The last decade has witnessed substantial progress in understanding the pathogenesis of many categories of neurological disorders. This reflects several circumstances including advances in neurobiology and human neurogenetics, which have led to a diversity of cellular and animal models of the major neurological diseases. To a remarkable degree, animal models predicated on genetic defects in human neurological diseases often reproduce the phenotypes of the corresponding human disorders. Such cellular and animal models have facilitated dissection of molecular pathways underlying selected neurological disorders. In some instances these insights have lead to effective therapies. Successful rational therapies have included l-dopa in Parkinson's disease, mexilitine for myotonia in hyperkalemic paralysis, the monoclonal antibody natalizumab to modulate immunoreactivity in multiple sclerosis, serine in hereditary sensory neuropathy and trials of exon-skipping in Duchenne dystrophy. These examples notwithstanding, we still lack robust preclinical models for many common, genetically complex, neurological disorders, and this may be part of the reason why exciting advances in neurological sciences have not been fully exploited for therapy development. The cost of developing new neurological drugs is immense and the process is lengthy. For these and other reasons, including expensive failed trials (e.g. latrepirdine/Dimebon and bapineuzumab in Alzheimer's disease) some of the larger pharmaceutical companies have reduced research in the CNS sector. This is particularly problematic given the enormous clinical and financial burden of neurological and psychiatric illness. The prevalence parameters are staggering: traumatic brain injury 0.1%, epilepsy 1%, migraine 10%, Parkinson's disease 1%, Alzheimer's disease > 10% (after 80 years of age) with an aggregate cost of more than $2 trillion. It is heartening that the federal government has grasped the significance of these figures and also the huge opportunities inherent in accelerated CNS research. Islands of success, for example drugs for multiple sclerosis that now approach $20 billion in annual revenues, highlight the enormous economic potential in the neurologic sector. In April, the Obama administration announced a new BRAIN initiative (Brain Research through Advancing Innovative Neurotechnologies), which hopes to allocate $3 billion ($300 million per year for decade) to map the location, connectivity and activity of every neuron in the human brain.

At its annual meeting in October, 2012, the American Neurological Association sponsored a workshop to discuss the challenges of accelerating translational research in neurology. This meeting, co-sponsored by the American Society for Experimental Neurotherapeutics, assembled colleagues from academic neurology, funding agencies including the NINDS, and the pharmaceutical industry. Many aspects of these issues were considered in a constructive, day-long discussion. It was suggested that it would be useful to compile a series of white papers describing concisely the present understanding of the biology of several major neurological disorders, along with outlines of potential routes forward in therapy discovery. The present, special issue of the Annals of Neurology is the set of these reviews. While a single issue cannot possibly cover all disciplines within neurology, this nonetheless spans a broad reach of neurological disorders: metabolism and genetics of peripheral neuropathy, critical aspect of infections of the nervous system, salient focal points in the treatment of stroke, developmetal pathology of the CNS, neurodegeneration (ALS, Parkinson disease, Alzheimer disease), multiple sclerosis, sleep and neurorehabilitation. Authors were requested not to provide comprehensive summaries of clinical features of the sort encountered in textbooks, but rather to attend to present therapies and pipelines, recent critical discoveries and the potential for new therapy development. They were also encouraged to embrace viewpoints that reflected their own longstanding expertises in these topics. As we now assemble these papers we believe that they have indeed achieved the desired focus. We are hopeful that these essays will provide clarity and direction in the roadmap for new treatments in these neurological disorders.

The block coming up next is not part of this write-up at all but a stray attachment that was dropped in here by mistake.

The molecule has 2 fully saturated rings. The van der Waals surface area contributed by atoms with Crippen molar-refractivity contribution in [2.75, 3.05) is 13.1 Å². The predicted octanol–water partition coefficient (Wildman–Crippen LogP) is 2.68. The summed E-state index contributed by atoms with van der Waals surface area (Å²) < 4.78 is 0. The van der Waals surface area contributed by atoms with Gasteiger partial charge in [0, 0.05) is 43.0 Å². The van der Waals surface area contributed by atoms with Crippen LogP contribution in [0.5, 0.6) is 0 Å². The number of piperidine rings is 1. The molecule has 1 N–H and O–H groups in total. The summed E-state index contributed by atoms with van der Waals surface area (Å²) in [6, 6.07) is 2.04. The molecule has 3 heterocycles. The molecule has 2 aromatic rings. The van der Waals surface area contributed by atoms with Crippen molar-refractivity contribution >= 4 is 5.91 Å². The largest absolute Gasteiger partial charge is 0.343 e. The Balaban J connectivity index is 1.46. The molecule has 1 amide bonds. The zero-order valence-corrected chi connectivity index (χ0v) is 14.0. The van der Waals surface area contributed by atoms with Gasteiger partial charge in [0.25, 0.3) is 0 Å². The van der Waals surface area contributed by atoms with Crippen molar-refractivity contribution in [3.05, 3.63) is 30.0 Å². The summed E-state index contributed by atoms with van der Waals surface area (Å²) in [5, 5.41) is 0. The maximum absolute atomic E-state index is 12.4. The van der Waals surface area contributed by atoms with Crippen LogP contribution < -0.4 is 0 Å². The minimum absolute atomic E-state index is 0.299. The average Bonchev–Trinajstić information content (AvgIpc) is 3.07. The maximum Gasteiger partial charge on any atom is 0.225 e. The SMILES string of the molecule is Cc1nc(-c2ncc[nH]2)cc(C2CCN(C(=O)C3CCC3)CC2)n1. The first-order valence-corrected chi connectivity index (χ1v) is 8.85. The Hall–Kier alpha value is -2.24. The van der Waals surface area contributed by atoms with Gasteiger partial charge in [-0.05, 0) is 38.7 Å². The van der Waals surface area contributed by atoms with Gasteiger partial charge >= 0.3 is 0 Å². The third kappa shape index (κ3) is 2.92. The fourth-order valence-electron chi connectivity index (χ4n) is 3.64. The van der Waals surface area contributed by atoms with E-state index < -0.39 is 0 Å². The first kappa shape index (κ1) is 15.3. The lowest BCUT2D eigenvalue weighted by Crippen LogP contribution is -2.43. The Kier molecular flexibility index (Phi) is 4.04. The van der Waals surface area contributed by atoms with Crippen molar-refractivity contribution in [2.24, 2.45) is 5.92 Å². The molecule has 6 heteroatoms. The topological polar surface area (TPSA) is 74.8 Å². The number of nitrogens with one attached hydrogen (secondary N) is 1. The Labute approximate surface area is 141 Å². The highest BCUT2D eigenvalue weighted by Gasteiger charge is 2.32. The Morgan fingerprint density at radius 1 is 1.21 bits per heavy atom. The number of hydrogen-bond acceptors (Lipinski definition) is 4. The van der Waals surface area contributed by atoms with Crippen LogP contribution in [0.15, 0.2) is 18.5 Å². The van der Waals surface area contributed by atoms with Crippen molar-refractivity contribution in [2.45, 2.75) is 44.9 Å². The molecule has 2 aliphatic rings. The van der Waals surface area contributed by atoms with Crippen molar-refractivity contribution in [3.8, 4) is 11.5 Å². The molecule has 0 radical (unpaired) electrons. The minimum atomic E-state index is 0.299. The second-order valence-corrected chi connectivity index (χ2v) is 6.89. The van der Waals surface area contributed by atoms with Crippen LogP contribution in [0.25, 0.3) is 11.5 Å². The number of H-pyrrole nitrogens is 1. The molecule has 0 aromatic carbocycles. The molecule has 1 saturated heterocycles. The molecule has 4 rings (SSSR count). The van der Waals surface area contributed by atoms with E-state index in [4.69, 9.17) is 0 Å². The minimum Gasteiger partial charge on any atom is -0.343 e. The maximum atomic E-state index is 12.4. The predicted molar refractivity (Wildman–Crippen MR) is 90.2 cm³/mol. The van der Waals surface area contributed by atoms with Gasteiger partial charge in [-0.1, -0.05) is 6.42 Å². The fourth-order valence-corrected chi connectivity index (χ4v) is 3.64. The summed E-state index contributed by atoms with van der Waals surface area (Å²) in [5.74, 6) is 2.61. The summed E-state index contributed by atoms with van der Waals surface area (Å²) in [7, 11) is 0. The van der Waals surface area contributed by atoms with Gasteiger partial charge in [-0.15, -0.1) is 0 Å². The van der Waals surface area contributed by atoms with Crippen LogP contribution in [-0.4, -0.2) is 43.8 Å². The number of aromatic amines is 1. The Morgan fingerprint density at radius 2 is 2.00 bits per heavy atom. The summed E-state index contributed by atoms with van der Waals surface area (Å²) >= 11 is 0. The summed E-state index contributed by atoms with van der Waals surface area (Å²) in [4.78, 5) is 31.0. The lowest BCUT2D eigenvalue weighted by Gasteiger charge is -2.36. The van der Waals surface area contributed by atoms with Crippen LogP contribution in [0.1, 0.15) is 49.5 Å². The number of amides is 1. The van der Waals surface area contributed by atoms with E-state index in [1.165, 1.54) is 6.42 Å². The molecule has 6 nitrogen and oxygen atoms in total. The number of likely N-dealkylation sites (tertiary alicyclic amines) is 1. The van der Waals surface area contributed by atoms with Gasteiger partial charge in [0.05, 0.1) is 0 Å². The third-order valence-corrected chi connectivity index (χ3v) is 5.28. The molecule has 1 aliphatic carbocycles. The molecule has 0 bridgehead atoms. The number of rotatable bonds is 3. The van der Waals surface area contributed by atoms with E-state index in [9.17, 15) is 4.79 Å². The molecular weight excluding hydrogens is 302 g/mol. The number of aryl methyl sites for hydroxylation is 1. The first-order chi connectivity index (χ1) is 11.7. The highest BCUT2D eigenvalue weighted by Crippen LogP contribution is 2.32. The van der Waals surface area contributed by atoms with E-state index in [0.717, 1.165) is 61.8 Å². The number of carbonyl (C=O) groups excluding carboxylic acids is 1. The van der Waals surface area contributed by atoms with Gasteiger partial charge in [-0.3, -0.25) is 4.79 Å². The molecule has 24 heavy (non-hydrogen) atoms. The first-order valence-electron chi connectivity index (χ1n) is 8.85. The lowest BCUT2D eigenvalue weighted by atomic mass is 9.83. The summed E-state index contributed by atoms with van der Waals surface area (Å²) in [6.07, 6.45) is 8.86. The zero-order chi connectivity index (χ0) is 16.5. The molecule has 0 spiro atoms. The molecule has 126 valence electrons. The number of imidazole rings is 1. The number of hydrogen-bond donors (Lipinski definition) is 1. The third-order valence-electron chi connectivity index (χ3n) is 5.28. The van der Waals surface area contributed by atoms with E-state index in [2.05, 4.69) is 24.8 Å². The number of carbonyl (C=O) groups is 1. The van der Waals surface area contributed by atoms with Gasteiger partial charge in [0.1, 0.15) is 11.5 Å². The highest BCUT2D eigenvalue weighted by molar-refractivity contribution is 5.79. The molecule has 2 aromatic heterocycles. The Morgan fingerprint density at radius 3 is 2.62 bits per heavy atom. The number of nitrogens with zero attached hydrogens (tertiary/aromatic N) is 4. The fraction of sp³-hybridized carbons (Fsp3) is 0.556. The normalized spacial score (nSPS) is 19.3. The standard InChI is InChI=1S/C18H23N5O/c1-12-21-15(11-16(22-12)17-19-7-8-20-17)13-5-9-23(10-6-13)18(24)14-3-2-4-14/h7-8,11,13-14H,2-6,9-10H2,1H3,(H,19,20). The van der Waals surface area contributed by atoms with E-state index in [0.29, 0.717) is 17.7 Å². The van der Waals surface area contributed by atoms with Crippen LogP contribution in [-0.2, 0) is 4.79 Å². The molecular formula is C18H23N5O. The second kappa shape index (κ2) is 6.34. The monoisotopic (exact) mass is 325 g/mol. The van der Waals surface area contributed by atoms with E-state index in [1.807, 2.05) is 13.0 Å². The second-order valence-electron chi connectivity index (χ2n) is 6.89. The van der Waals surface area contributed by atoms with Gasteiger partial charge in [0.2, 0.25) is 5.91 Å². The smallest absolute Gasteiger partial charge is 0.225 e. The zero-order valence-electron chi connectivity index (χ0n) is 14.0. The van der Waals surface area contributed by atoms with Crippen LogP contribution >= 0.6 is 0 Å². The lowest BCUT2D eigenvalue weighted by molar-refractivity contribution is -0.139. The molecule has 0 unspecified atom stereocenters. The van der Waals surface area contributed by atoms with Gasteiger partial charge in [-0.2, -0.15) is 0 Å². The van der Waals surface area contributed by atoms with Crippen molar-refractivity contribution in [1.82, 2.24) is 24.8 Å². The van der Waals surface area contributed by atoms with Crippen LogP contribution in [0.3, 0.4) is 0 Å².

• Robert H. Brown Jr, DPhil, MD and Stephen L. Hauser, MD